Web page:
I can’t believe it’s December already. Soon everyone will be taking stock of 2019 and planning for 2020 and I’m not ready; I feel like we’ve barely had time to breathe this year!
This year, I started the Milo Peng Fund as a way for people to financially support this newsletter—thank you to all my current Milo Peng Funders! And since the holiday month is upon us, I’ve created my first ever special offer for this newsletter. It gives you a 30-day free trial, which means you’ll also get the extra emails that are exclusive to Milo Peng Funders. Just click this link (or the button below) to get started—you have to redeem this offer by 31 December 2019!
A decision made about the (cutting ac)Cross Island Line
One morning in 2016 I woke up at the crack of dawn and made my way to the Central Catchment Nature Reserve to join the Love Our MacRitchie Forest campaign volunteers on walk. At the time, they were conducting these guided walks every two weeks to educate people on the importance of the nature reserve and its biodiversity. They hoped that this would feed into their efforts to convince the government not to have the planned Cross Island MRT line cut through (albeit underground) the nature reserve, but to skirt it instead. My early morning walk with them led to this feature; I tried to keep an eye on the issue after but it seemed to die down after some time and got overtaken by breaking news and assorted social media uproars.
The government has now made a decision: the line will run under the nature reserve. But it’ll run 70m under, instead of the usual 20–30m underground. This means that there will be no surface works done in the reserve. This, of course, pleases the people living in landed property around the nature reserve, since they were worried that there might be land acquisition and disruption from construction if the skirting option had been chosen. Although I see quotes like this…
…and it’s like, “Dude, do you want people to dislike you?”
But Daniel Yeo, 46, aside, nature groups are still concerned about the impact of building this line. While they appreciate that some concessions have been made, they’re worried that the mitigation measures might not be fail-safe and that this could set a precedent for future development. Experts are also afraid that the planned MRT line will affect the critically endangered Raffles banded langur, a species of primate native to Singapore, because an above-ground worksite could cut their habitat and divide the already-small population.
The never-ending minefield of the interwebs
Last week I looked at the first three uses of POFMA. There’s been a bit more reaction to it since, including my own for Lowy Institute’s The Interpreter. The government has also come out to justify the order against Brad Bowyer’s Facebook post, and not everyone is alarmed by the recent use of the law: while some point to confusion over fact vs opinion, others say that the use of correction notices—as opposed to demands to take down content—means that free speech hasn’t been curbed.
I’d like to take on this argument that correction notices don’t curb free speech, but don’t want to make this email too long, so I’ll be writing it in a separate post, which you’ll be able to find here (Milo Peng Funders, it’s been emailed to you for your reading convenience).
Also, I did a highly unscientific straw poll on Twitter (click on the tweet below to see the results):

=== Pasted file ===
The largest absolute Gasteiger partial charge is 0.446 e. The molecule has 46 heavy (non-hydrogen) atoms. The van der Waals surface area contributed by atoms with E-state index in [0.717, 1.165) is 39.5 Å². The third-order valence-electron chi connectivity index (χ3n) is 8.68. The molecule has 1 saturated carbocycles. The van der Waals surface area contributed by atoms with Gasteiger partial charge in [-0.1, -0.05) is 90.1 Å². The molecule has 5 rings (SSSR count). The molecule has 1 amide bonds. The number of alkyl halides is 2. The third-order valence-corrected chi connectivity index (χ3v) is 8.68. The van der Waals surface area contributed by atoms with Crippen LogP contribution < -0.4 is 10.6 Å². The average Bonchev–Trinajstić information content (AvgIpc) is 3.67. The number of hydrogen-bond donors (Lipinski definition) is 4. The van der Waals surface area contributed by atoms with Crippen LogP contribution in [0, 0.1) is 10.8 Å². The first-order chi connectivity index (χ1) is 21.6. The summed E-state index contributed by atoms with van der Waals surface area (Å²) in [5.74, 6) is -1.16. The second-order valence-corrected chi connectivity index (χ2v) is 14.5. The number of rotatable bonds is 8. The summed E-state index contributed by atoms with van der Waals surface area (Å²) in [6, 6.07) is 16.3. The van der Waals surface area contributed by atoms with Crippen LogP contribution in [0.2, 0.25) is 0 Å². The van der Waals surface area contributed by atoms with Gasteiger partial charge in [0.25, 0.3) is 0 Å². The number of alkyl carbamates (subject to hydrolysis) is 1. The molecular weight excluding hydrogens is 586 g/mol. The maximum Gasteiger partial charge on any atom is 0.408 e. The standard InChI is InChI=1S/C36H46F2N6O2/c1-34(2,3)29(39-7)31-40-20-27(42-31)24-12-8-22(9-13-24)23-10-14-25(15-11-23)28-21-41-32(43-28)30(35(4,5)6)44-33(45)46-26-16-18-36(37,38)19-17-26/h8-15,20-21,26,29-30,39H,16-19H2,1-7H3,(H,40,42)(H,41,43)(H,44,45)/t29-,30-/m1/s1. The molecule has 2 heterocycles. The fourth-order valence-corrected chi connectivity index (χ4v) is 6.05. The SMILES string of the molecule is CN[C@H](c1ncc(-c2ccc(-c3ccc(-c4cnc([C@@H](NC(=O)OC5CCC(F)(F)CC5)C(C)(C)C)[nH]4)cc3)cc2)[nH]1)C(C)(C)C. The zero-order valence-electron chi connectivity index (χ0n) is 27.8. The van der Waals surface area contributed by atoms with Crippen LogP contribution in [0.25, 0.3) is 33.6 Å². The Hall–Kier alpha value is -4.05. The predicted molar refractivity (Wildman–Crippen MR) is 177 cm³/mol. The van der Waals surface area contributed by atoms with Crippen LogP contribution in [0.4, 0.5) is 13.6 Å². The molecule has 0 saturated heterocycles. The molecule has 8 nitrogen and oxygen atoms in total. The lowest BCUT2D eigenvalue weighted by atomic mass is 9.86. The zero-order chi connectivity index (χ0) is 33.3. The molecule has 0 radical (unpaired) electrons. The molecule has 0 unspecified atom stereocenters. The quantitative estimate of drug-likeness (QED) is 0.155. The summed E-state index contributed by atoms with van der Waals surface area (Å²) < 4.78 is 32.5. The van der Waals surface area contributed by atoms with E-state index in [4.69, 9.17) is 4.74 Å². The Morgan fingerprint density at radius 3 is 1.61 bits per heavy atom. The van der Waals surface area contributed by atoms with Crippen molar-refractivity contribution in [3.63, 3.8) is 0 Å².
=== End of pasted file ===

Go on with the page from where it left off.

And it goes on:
POFMA isn’t the only thing that’s causing angst online, though. The Singapore Democratic Party has questioned Google’s decision to ban political advertising in Singapore.
I’m not sure if Google properly understands Singapore’s political climate and landscape if they think this ban is just fair and square. As Cherian points out in his tweet above, such a ban would affect opposition parties, while the PAP will get to push its message framed as “public service” or “government announcements”. This is the reality everywhere: opposition parties aren’t allowed onto private property without invitation from residents, while the PAP can do meet-and-greets under the guise of explaining government policies. The same goes for schools and universities: it would be partisan politics if opposition politicians went to give talks or seminars, but PAP ministers and MPs are able to go all the time. And the PAP also has influence and control over the mainstream media—the playing field is already so skewed, and this ban on political advertising is tilting it even further.
I get the concern about political advertising and election interference and the spread of misinformation, and I have a lot of sympathy for the policy folk in these giant tech companies trying to figure stuff out, but policies really need to respond to the specific contexts in which they are meant to operate.
We opened December with our latest comic explainer, this time answering the question: What is Democracy? Please share this widely!
We also published this story on domestic violence in Timor-Leste, and how there is now precedent to punish abusers.
Finally, we have a piece on the relationship between leftist youth activists and the Philippine state. “Strained” is a very conservative way of putting it.
You’ll notice that you’re able to access all our pieces through these links despite the fact that New Naratif has a paywall on our site. That’s because every New Naratif member has a unique URL that allows them to share articles with anyone they want, as many times as they want. It’s our way of balancing the need to remind people that such content needs to be paid for, while not barring anyone’s access to important information and research.